Pergolesi: La Salustia

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COMPOSERS: Giovanni Battista Pergolesi
LABELS: Arthaus Musik
ALBUM TITLE: Pergolesi: La Salustia
WORKS: La Salustia
PERFORMER: Giacinta Nicotra, Maria Hinojosa Montenegro (sopranos), Serena Malfi, Laura Polverelli (mezzo-sopranos), Florin Cezar Ouatu (countertenor), Vittorio Prato (baritone); Accademia Barocca de I Virtuosi Italiani/Corrado Rovaris; dir. Juliette Deschamps (Jesi, 2011)


Pergolesi’s first opera written for a public theatre, La Salustia hit the buffers even before its first performance in 1732, when the eminent castrato intended to sing the crucial role of Marziano suddenly died. Another junior castrato was drafted in, but since he could not be given a major assignment his colleagues were shunted around, necessitating substantial rewriting on the 21-year-old composer’s part. The opera had little success. The festival now regularly held in Pergolesi’s honour in his native town of Jesi in central-east Italy staged the first version in 2008; in the production here, presented in 2011, they offer the second.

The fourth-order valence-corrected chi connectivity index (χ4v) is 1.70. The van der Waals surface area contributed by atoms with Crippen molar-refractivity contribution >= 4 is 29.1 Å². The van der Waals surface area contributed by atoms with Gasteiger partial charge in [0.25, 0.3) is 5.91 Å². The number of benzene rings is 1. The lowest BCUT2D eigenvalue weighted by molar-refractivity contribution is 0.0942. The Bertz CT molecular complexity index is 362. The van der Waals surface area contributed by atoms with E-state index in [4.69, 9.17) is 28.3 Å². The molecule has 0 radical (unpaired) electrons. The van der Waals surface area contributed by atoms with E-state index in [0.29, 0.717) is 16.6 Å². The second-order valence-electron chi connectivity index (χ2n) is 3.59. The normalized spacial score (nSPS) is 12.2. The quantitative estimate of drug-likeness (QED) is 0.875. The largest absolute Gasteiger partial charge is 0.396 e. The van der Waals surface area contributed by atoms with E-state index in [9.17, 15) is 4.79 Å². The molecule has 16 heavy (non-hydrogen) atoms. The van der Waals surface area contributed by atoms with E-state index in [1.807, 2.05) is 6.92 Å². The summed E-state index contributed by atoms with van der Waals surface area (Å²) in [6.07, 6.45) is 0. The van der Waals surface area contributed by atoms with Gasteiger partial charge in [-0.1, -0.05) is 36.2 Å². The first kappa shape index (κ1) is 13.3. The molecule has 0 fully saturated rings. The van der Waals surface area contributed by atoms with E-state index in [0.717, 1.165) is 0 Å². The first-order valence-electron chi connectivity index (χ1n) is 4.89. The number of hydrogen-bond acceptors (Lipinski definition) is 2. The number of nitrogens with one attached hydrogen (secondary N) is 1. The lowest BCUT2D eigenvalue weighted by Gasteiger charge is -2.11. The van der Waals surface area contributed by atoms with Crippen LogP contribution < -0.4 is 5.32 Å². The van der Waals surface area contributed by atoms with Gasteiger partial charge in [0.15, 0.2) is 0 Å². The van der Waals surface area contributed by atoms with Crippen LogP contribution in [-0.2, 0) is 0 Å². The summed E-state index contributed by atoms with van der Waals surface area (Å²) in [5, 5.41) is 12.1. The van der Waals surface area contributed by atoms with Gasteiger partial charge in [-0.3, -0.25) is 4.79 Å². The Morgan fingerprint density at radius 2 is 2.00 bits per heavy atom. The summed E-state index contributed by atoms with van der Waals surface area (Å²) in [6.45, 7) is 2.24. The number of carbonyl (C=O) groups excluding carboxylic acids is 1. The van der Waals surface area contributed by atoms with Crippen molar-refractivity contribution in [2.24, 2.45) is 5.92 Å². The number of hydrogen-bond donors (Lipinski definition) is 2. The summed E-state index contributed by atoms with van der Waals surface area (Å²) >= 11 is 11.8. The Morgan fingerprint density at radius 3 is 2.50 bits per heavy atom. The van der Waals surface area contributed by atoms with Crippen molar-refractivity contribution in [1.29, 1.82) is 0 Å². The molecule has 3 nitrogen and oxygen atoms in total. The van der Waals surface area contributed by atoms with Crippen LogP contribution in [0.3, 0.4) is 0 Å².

The subject explores a fictionalised version of events during the reign of the Roman Emperor Alessandro Severo. The action revolves around the bitter rivalry between Alessandro’s wife, Salustia, and his mother, Giulia, who tricks him into disowning and dethroning her daughter-in-law, and then replaces her as Empress; Salustia’s father Marziano responds by setting up a sequence of plots to kill Giulia, which Salustia nobly frustrates; that all nevertheless ends sort-of happily clearly represents the triumph of hope over experience.

But director Juliette Deschamps’s production is clear and visually handsome, with Vanessa Sannino’s 18th-century costumes registering particularly vividly on Blu-ray. Shining vocally brightly are mezzo-soprano Laura Polverelli as the scheming Giulia, mezzo Serena Malfi as the victimised Salustia and baritone Vittorio Prato as Marziano, his paternal revenge on Salustia’s behalf thrillingly represented in his vigorous vocalism. Corrado Rovaris conducts with alacrity. This is an important, wide-ranging score, already demonstrating Pergolesi’s genius, and Jesi’s impressive revival allows him belated vindication.


George Hall